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  1. #27
    Join Date
    Nov 2011
    Location
    St. Louis
    Posts
    2,940
    Quote Originally Posted by Gerbs1983 View Post
    We actually did that on this one. Took 24 v from board to valve, fired gv and ran without issue. Allowed us to rule out any issue w gas valve. First time I have done this, it also allowed us to run furnace long enough to trip roll out for good, leading to the root issue.
    How exactly? You cycled normally and added another 24v to the GV, in addition to the 24v it might already be getting?

    Or did you remove the existing wires from the GV? If so, how was the circuit completed?

  2. #28
    Join Date
    Feb 2013
    Location
    Champaign, IL
    Posts
    23
    Removed existing wires from gas valve. Used jumper from r and jumper from common. Once board gave call for gv, manually gave gv 24v from terminal block on board.

    Not sure if this is a good thing or a bad thing, but it worked. Allowed us to rule out gv and find the real problem. Also able to determine gas pressure.

  3. #29
    Join Date
    Nov 2011
    Location
    St. Louis
    Posts
    2,940
    Quote Originally Posted by Gerbs1983 View Post
    Removed existing wires from gas valve. Used jumper from r and jumper from common. Once board gave call for gv, manually gave gv 24v from terminal block on board.

    Not sure if this is a good thing or a bad thing, but it worked. Allowed us to rule out gv and find the real problem. Also able to determine gas pressure.
    I guess it's fine if the GV relay and GV are on their own little circuit. I just grabbed the nearest Carrier schematic I have and it appears the pressure switch has a way back to common thru the CPU, so that unhooking the GV wires would not effect the rest of the cycle. I never bothered to notice whether most furnaces are likewise wired, always assumed all the safeties were wired in series with GV to shut it down if one opened.

  4. #30
    Join Date
    Feb 2013
    Location
    Champaign, IL
    Posts
    23
    True, on this particular Trane, the board controlled gas valve on its own mini circuit, per the 12 pin plug.

  5. #31
    Join Date
    Feb 2013
    Location
    Huntsville, AL
    Posts
    76
    Great idea, disconnecting existing wiring on the valve and running a 24 and common off the low voltage coming in, basically bypassing the board control, then testing the opening of the valve by the outgoing pressure..Thanks!

  6. #32
    Join Date
    Feb 2013
    Location
    north georiga
    Posts
    478
    Quote Originally Posted by uniservice View Post
    This is one of the times that an old analog meter will be better at checking the valve input than a digital.
    thats why my simpson is still on the truck and the guys i work with know to keep their hands off of it!!!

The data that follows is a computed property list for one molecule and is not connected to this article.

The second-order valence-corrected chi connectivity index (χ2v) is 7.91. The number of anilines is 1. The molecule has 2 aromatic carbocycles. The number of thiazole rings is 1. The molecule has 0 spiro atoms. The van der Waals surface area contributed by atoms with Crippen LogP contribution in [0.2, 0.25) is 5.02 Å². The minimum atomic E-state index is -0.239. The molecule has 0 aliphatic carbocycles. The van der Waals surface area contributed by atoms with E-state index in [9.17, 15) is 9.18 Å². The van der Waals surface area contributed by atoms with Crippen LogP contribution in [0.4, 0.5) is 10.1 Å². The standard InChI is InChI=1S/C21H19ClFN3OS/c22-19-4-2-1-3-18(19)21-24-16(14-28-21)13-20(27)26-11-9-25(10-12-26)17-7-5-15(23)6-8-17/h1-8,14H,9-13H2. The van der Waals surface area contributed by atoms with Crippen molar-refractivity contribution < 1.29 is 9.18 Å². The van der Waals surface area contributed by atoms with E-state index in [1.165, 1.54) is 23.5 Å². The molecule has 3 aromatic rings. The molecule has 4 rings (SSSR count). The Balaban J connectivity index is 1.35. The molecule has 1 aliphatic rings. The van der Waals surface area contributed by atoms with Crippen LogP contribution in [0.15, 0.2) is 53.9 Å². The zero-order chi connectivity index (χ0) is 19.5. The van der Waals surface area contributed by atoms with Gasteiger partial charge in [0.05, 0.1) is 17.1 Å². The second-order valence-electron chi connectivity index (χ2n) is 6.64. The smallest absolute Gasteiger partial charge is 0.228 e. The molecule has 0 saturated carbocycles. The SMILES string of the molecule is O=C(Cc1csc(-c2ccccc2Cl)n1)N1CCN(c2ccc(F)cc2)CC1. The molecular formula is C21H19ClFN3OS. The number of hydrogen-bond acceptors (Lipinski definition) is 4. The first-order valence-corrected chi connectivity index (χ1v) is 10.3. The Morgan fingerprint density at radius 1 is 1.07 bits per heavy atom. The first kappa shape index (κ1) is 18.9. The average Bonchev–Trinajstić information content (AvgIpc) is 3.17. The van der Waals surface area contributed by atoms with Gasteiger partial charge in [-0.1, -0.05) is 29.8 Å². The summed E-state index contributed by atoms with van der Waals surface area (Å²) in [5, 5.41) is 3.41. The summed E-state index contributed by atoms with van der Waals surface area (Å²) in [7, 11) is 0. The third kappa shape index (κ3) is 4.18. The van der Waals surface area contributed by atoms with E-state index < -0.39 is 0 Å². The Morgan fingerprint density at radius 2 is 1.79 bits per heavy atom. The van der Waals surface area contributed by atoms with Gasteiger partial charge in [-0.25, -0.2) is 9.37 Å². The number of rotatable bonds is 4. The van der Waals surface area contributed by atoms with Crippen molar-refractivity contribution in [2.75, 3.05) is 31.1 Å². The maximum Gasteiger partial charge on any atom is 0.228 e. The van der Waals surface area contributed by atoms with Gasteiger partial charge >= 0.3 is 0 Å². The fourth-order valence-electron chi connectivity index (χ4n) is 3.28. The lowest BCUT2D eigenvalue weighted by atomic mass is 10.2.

7. #33
    Join Date
    Feb 2013
    Location
    north georiga
    Posts
    478
    encountered a similar problem (on an l.p. gas system) and found it to be the second stage regulator locking up as soon as there was a slight drop in pressure,

  8. #34
    Join Date
    Mar 2012
    Location
    West Chester, PA
    Posts
    511
    could be bad solenoid coil in valve, weak transformer, voltage drop across pressure switch (check w/ volts not continuity), overloaded transformer (disconnect all peripherals and jump unit out at IFC)

  9. #35
    Join Date
    Mar 2012
    Location
    West Chester, PA
    Posts
    511
    If the PS is in series to the gas valve, then my money would be on a volt or 2 drop across that switch

  10. #36
    Check if it properly grounded,than check gv valve.

  11. #37
    Join Date
    Nov 2011
    Location
    Philadelphia, PA
    Posts
    195
    Quote Originally Posted by ComfortablyNumb View Post
    I'm still saying bad valve...

    Or maybe a grounding issue.

    Also just remembered - disconnect the power supply and check for voltage between neutral and ground. Shouldnt have more than 0.5vac if so you may have a neutral/grounding issue. It's put an end to me banging my head against the wall before... on a Trane 90% if I remember correctly. Read between 15-25v while also getting 95-105v hot to ground.
    I've measured up to 10 volts to neutral in the past. I thought this was just feedback. Could this be a clue that there is a problem?

  12. #38
    Join Date
    Nov 2006
    Location
    Southeastern Pa
    Posts
    17,032
    If if you or anyone else has 10 volts between the neutral and the equipment grounding conductor, you've got some work to do there my friend.

  13. #39
    Join Date
    Mar 2001
    Posts
    1,455
    X2
    One way to outthink people is to make them think you think. They'll think you're not really thinking what you're trying to get them to think you think...........

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